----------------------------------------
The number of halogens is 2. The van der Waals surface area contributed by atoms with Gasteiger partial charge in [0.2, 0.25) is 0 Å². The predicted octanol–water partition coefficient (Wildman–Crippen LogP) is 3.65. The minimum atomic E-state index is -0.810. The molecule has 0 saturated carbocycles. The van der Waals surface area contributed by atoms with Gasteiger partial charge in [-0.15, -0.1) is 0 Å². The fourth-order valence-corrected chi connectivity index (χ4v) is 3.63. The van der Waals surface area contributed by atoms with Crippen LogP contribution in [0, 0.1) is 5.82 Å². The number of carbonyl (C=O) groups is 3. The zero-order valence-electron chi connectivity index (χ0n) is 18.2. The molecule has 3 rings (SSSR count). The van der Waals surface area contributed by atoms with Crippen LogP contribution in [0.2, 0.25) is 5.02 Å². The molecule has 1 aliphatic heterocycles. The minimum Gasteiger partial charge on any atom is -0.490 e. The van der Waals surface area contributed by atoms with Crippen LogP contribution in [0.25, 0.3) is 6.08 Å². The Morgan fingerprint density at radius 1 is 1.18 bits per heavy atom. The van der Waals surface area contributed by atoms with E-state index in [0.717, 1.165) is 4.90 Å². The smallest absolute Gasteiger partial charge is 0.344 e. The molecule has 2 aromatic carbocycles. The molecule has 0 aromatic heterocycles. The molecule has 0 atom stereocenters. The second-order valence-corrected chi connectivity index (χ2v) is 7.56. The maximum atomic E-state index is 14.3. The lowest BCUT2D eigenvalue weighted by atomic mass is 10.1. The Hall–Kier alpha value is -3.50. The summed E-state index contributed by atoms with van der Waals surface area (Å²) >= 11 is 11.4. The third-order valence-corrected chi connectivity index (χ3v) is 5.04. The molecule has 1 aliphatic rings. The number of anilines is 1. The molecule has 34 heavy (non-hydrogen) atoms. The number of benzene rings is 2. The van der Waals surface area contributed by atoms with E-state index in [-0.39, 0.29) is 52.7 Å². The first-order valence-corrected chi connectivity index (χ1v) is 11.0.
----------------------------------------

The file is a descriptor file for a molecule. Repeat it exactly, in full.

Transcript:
The number of halogens is 2. The van der Waals surface area contributed by atoms with Gasteiger partial charge in [0.2, 0.25) is 0 Å². The predicted octanol–water partition coefficient (Wildman–Crippen LogP) is 3.65. The minimum atomic E-state index is -0.810. The molecule has 0 saturated carbocycles. The van der Waals surface area contributed by atoms with Gasteiger partial charge in [-0.15, -0.1) is 0 Å². The fourth-order valence-corrected chi connectivity index (χ4v) is 3.63. The van der Waals surface area contributed by atoms with Crippen LogP contribution in [0, 0.1) is 5.82 Å². The number of carbonyl (C=O) groups is 3. The zero-order valence-electron chi connectivity index (χ0n) is 18.2. The molecule has 3 rings (SSSR count). The van der Waals surface area contributed by atoms with Crippen LogP contribution in [0.2, 0.25) is 5.02 Å². The molecule has 1 aliphatic heterocycles. The minimum Gasteiger partial charge on any atom is -0.490 e. The van der Waals surface area contributed by atoms with Crippen LogP contribution in [0.25, 0.3) is 6.08 Å². The Morgan fingerprint density at radius 1 is 1.18 bits per heavy atom. The van der Waals surface area contributed by atoms with E-state index in [0.717, 1.165) is 4.90 Å². The smallest absolute Gasteiger partial charge is 0.344 e. The molecule has 2 aromatic carbocycles. The molecule has 0 aromatic heterocycles. The molecule has 0 atom stereocenters. The second-order valence-corrected chi connectivity index (χ2v) is 7.56. The maximum atomic E-state index is 14.3. The lowest BCUT2D eigenvalue weighted by atomic mass is 10.1. The Hall–Kier alpha value is -3.50. The summed E-state index contributed by atoms with van der Waals surface area (Å²) >= 11 is 11.4. The third-order valence-corrected chi connectivity index (χ3v) is 5.04. The molecule has 1 aliphatic rings. The number of anilines is 1. The molecule has 34 heavy (non-hydrogen) atoms. The number of benzene rings is 2. The van der Waals surface area contributed by atoms with E-state index in [-0.39, 0.29) is 52.7 Å². The first-order valence-corrected chi connectivity index (χ1v) is 11.0.